I get the impression they don’t know where they’re heading for. Come to that, do any of us?
And so the first season of Doctor Who concludes with a six-part story set in far off and fantastical…France?
Revolutionary France, to be precise, during the period of Robespierre’s rule that gives our story its title, “The Reign of Terror” (Story Production Code H). The Doctor has brought Ian and Barbara “home,” as he promised (or rather threatened) to do after dealing with the Sensorites. France seems to be close enough to England for the Doctor, but by the time he realizes he’s off by two hundred years, he’s already been knocked unconscious, dragged out of a burning building by a French ragamuffin, and forced to work on a chain gang. And then he winds up looking like this:
Not entirely sure which is the greater indignity…
The Doctor has the sensible notion not to leave the TARDIS at the beginning of the story, but then, persuaded by Ian’s offer of a drink to make their parting amicable, off they go. Once Ian realizes that they’re not in England (or even the twentieth century), it’s his turn to wish to return to the TARDIS:
Ian: You know, I think we ought to get back to the ship while we still can.
Doctor: Nonsense. It was your idea to explore, anyway. Besides, that might be very interesting. Walk will do us good.
Once again, the writers contrive to split up the travellers, with Ian, Susan, and Barbara (who instinctively change into period clothing they find alongside bread, wine, maps, and daggers in a trunk in an abandoned house) captured by revolutionary soldiers and dragged off to await the guillotine; the Doctor, meanwhile, has been knocked senseless by royalist sympathizers hiding the house and remains undetected by the soldiers, who set the house ablaze. Then you get the kid, then the long walk to Paris, then the chain gang (from which the Doctor escapes by smacking the road works overseer over the head with a very large shovel). It’s a six-part story for a reason.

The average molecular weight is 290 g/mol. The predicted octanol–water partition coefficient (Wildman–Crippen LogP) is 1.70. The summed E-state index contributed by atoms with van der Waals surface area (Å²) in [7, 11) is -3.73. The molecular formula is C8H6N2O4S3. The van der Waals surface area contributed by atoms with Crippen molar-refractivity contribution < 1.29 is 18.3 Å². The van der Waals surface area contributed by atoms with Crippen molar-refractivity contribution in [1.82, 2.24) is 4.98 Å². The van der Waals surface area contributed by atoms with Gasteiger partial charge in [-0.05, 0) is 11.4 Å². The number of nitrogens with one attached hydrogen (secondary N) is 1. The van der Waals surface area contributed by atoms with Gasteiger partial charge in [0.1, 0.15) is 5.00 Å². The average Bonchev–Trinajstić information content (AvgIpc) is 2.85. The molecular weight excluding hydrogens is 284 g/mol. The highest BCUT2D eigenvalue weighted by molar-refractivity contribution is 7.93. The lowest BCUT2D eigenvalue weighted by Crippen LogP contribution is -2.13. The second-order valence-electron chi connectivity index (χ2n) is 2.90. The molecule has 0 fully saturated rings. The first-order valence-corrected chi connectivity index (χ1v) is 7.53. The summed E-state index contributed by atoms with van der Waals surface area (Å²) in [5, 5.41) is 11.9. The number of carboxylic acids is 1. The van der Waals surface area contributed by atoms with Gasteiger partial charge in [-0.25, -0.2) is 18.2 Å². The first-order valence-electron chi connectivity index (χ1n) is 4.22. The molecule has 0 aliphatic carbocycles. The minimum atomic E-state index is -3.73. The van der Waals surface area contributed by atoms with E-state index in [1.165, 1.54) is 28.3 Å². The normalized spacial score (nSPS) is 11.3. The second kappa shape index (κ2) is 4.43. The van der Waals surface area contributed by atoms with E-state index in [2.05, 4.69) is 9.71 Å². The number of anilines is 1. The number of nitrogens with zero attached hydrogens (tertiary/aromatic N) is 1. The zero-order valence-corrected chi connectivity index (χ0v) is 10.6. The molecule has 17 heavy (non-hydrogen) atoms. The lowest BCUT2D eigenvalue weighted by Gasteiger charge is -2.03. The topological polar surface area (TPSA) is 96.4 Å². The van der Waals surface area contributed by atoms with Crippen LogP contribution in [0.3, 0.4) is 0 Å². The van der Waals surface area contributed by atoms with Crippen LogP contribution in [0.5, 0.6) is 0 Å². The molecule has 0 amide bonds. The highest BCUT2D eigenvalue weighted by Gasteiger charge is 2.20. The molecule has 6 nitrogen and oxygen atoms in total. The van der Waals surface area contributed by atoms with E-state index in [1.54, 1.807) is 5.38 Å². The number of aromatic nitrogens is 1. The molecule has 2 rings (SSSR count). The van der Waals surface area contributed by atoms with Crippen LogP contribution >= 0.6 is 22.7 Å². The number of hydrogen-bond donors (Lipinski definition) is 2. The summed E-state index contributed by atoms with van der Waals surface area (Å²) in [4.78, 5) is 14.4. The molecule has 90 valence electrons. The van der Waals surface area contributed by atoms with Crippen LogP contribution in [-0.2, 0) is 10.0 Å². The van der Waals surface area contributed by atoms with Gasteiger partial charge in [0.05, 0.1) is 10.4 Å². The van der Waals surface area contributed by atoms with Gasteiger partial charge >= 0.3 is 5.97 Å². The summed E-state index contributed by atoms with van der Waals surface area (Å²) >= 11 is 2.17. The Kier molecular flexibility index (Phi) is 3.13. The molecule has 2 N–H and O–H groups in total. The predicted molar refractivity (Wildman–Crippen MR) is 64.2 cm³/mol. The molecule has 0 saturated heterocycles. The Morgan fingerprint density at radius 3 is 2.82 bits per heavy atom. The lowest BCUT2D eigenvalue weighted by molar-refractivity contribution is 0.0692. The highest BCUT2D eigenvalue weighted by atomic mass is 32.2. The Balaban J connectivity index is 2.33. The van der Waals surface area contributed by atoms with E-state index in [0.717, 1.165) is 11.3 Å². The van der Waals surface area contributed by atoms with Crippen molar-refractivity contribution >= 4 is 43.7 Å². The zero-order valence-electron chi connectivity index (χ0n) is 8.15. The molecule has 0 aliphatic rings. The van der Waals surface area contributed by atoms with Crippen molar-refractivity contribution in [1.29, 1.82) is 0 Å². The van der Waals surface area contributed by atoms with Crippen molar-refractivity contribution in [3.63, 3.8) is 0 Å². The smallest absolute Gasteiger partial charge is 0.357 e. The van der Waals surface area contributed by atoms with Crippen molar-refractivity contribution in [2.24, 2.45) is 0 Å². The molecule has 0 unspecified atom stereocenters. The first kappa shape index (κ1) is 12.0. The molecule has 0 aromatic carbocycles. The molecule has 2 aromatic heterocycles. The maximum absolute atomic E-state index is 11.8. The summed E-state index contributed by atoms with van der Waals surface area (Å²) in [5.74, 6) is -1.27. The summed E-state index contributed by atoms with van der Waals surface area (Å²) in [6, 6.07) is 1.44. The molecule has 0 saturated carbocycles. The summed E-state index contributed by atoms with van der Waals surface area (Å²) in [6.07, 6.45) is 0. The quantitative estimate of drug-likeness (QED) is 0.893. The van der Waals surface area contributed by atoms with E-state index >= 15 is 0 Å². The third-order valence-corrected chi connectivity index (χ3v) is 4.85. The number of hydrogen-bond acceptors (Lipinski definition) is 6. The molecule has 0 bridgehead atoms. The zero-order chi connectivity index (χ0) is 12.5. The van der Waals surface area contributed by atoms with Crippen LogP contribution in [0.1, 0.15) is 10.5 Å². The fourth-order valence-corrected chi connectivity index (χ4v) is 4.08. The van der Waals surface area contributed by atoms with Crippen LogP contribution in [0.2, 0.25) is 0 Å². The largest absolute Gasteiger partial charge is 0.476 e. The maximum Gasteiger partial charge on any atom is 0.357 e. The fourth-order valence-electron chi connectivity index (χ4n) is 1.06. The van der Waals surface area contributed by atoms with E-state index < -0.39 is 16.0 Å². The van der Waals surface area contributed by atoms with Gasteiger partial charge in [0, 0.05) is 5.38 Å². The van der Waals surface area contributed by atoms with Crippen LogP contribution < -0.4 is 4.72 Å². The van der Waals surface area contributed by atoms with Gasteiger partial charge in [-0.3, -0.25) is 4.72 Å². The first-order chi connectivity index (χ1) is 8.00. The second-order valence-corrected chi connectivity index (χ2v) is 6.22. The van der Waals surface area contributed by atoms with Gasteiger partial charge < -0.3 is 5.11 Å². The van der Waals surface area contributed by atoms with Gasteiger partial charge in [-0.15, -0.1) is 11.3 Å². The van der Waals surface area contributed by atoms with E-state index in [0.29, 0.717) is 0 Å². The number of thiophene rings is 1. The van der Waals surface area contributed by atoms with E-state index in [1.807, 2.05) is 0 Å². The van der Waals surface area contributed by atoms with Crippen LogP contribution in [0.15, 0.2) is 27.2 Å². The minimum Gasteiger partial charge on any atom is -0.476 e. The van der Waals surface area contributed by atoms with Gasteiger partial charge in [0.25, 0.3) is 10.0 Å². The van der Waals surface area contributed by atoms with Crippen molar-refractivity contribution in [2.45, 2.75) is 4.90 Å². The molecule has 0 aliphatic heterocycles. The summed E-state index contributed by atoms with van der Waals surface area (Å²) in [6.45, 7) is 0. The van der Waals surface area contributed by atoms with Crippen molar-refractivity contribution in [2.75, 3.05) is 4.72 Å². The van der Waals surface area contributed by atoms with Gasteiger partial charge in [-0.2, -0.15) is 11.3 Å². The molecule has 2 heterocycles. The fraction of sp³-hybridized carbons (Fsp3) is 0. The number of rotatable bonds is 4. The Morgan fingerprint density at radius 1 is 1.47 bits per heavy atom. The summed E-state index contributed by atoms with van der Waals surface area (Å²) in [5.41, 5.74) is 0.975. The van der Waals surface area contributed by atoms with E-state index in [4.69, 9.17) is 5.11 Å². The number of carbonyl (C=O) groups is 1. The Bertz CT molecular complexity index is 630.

The Doctor’s casual use of violence against the road works supervisor reminds us that William Hartnell’s First Doctor was willing to see the Daleks perish as a species; he’s focused primarily on saving his granddaughter, Susan, the universe be damned. Indeed, the Doctor is willing to give up the royalists who saved Susan, Ian, and Barbara in order to re-rescue Susan (though that turns out to actually link the royalists with an heroic English spy). Not to get too far ahead of ourselves, but the First Doctor and Susan have perhaps the strongest emotional tie of any Doctor/companion combination until we reach the new series with the Tenth Doctor and Rose. The First Doctor’s prime motivation (and biggest weakness) is his need to save Susan:
Doctor: But you relaxed the regulations today, and I could have walked out any time I wished.
Lemaitre: And left your granddaughter? Just an assumption, but obviously correct. I knew I had you so long as she remained here under lock and key.
And what can we say about Susan in this episode, except that the writer once more lets down Carole Ann Ford. After a very strong outing in “The Sensorites,” wherein Susan played the key role, she is once more relegated here to dead weight, preventing Barbara from escaping numerous times through illness and fear of rats. She can handle telepathic aliens, but not rats. OK. Her desire to leave the show at the end of the first production block makes some sense.
Barbara shows Yetaxa-like strength in her ceaseless efforts to escape captivity, but in the end, she is reduced to caring for Susan by the demands of the plot. Ian’s role is circumscribed somewhat, as Howe and Walker note in their indispensable Doctor Who: The Television Companion that William Russell was on vacation for episodes two and three.